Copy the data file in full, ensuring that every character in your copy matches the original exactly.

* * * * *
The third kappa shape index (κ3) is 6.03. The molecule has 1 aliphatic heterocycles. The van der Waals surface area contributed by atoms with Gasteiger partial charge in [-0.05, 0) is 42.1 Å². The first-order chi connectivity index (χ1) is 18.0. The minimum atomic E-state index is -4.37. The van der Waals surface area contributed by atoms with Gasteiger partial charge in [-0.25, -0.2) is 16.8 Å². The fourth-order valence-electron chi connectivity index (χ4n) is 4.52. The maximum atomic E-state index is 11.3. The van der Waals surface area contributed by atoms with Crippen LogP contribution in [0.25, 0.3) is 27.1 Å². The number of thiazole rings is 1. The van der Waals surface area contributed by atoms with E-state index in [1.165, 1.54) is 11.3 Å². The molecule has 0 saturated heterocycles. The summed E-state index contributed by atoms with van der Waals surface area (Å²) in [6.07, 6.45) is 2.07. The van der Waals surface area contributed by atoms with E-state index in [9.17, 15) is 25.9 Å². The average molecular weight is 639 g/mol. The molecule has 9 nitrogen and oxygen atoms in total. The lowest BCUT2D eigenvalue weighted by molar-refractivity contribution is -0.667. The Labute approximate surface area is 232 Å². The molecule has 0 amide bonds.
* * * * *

The third kappa shape index (κ3) is 6.03. The molecule has 1 aliphatic heterocycles. The van der Waals surface area contributed by atoms with Gasteiger partial charge in [-0.05, 0) is 42.1 Å². The first-order chi connectivity index (χ1) is 18.0. The minimum atomic E-state index is -4.37. The van der Waals surface area contributed by atoms with Gasteiger partial charge in [-0.25, -0.2) is 16.8 Å². The fourth-order valence-electron chi connectivity index (χ4n) is 4.52. The maximum atomic E-state index is 11.3. The van der Waals surface area contributed by atoms with Crippen LogP contribution in [0.25, 0.3) is 27.1 Å². The number of thiazole rings is 1. The van der Waals surface area contributed by atoms with E-state index in [1.165, 1.54) is 11.3 Å². The molecule has 0 saturated heterocycles. The summed E-state index contributed by atoms with van der Waals surface area (Å²) in [6.07, 6.45) is 2.07. The van der Waals surface area contributed by atoms with E-state index in [9.17, 15) is 25.9 Å². The average molecular weight is 639 g/mol. The molecule has 9 nitrogen and oxygen atoms in total. The lowest BCUT2D eigenvalue weighted by molar-refractivity contribution is -0.667. The Labute approximate surface area is 232 Å². The molecule has 0 amide bonds.